Key Insight

  • By 2030, extant diseases will be compounded by new infections and diseases

Large-Scale Forced Migration and the Intensification and Increased Scale of Humanitarian Crises

Persecution, conflict, insecurity and climate change have forced people to flee their homes in record numbers. For decades, the multiplication of crises and the increasingly protracted nature of displacement has led a growing number of refugees worldwide. In 2017 there were approximately 25.4 million refugees who fled their country of origin and 40 million people who are internally displaced; 3.1 million are asylum-seekers.

Key Insights

  •  By 2030, displaced people will become the fastest growing subgroup in humanitarian need.

  • By 2030, humanitarian stakeholders will focus more on strengthening the resilience of host communities

  • By 2030, the migration agenda will be increasingly securitized

  • By 2030, the legal framework for the protection of displaced communities will be out dated and unable to address the vulnerability of particular categories of people on the move

Acceleration Of Alliances: A Networked Way of Working

By 2030, stakeholders will increasingly create alliances, integrate their structures for mutual benefit, and build on shared interests and objectives. An acceleration of alliances between NGOs and new actors will create a networked way of working in the humanitarian system, creating interdependence and strengthening connections between actors.

Key insights

  • NGOs will have to be part of more diverse alliances to continue to be relevant and access resources

  • Alliances will be among organizations with similar objectives though they are still likely to face the challenge of cultural tensions

Decentralization Of INGOs: Toward Federation

Decentralization is the process of transferring administrative powers from a central authority to regional or local offices.1 The process is intended to improve NGO operations by making them more efficient, responsive, and adaptable. Decentralization typically can be described as taking three forms:

Localization – where representatives of the central authority are relocated from the headquarters to regional or local offices. Some management and financial responsibilities are similarly redistributed, but broader authority remains centralized.

Delegation – where management and financial responsibilities are transferred to semi- autonomous regional or local offices.

Devolution – where administrative responsibilities and authority are relinquished by the central authority to autonomous regional or local offices. This form can lead to federation, in which an organization’s administrative powers are constitutionally divided between the central authority and regional or local authorities, the latter having extensive authority over their own operations and finances.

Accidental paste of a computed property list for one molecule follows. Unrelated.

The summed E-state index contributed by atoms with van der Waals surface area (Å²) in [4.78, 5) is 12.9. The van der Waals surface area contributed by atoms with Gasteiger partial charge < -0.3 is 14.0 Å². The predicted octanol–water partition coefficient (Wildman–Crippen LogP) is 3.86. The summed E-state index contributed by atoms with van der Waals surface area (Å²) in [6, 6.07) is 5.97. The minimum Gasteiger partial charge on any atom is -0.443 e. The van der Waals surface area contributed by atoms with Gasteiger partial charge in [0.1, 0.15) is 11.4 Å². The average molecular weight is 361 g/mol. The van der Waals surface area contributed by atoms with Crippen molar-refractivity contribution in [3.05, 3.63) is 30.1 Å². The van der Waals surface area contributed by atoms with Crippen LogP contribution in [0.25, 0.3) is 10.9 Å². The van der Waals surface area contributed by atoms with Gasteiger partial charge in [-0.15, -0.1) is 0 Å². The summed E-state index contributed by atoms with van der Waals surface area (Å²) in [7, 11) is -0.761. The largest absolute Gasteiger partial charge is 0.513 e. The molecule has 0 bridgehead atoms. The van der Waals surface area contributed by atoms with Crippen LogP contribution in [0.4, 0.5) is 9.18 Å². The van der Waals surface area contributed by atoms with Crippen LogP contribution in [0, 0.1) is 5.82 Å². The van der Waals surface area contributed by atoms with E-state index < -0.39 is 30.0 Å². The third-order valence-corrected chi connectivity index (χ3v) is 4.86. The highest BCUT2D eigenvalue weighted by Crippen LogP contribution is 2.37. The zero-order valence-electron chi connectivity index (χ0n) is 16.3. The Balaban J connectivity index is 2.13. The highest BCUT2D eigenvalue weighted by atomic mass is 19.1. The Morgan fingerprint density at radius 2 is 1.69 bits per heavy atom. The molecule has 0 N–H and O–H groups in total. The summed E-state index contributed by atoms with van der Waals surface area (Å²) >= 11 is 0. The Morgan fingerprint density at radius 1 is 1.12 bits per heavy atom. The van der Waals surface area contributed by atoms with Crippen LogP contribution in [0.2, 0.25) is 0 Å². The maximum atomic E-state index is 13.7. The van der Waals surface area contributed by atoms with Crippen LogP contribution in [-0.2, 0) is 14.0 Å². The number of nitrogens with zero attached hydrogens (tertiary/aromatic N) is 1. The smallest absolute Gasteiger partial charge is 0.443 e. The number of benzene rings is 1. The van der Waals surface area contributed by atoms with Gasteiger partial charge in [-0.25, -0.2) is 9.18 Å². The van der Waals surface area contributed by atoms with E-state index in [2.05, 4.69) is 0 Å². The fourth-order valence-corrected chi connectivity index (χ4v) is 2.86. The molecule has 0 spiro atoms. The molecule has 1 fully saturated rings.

Key insights:

  • INGOs are increasingly shifting toward a more decentralized, local control

  • The humanitarian sector will shift away from the historical Western-centric model

The Rise Of Faith-Based NGOs And Local NGOs

With the proliferation of civil society actors, faith-based and local NGOs are becoming more visible in the humanitarian sector, increasing their financial capacity, presence on the field, and media exposure.

Faith-based NGOs or faith-based organizations are defined as non-state actors that have a religion or faith as core to their philosophy, membership, or programmatic approach, although they are not necessarily missionaries. While there is no generally accepted definition of faith-based NGOs, they are characterized by having one or more of the following: “affiliation with a religious body; a mission statement with explicit reference to religious values; financial support from religious sources; and/or a governance structure where selection of board members or staff is based on religious beliefs or affiliation and/or decision-making processes based on religious values.”

Key insights

  • Southern-based NGOs will be recognized as system leaders

  • Increased importance will be placed on the role of faith-based organizations

  • Humanitarian actors will become increasingly differentiated as local and faith- based NGOs dominate direct implementation of humanitarian programming

Humanitarian Workers Of Tomorrow

The OCHA definition of humanitarian worker “includes all workers engaged by humanitarian agencies, whether internationally or nationally recruited, or formally or informally retained from the beneficiary community, to conduct the activities of that agency.” There were over 450,000 humanitarian aid workers in 2015.

Key insights

  • The proportion of expatriate humanitarian workers will decrease, increasing the diversity of perspectives in management and decision-making

  • Pervasive insecurity for humanitarian workers in conflict contexts

The Role Of Private Companies & Foundations

Private sector actors refer to for-profit corporations and their philanthropic branches, foundations, and trusts. Private sector actors are implicated in the humanitarian sector as funders of humanitarian action, supporters of humanitarian organizations, and as direct implementers.

Key insights

  • Aid is everyone’s business

  • Private sector actors operate in their own right

  • A marketplace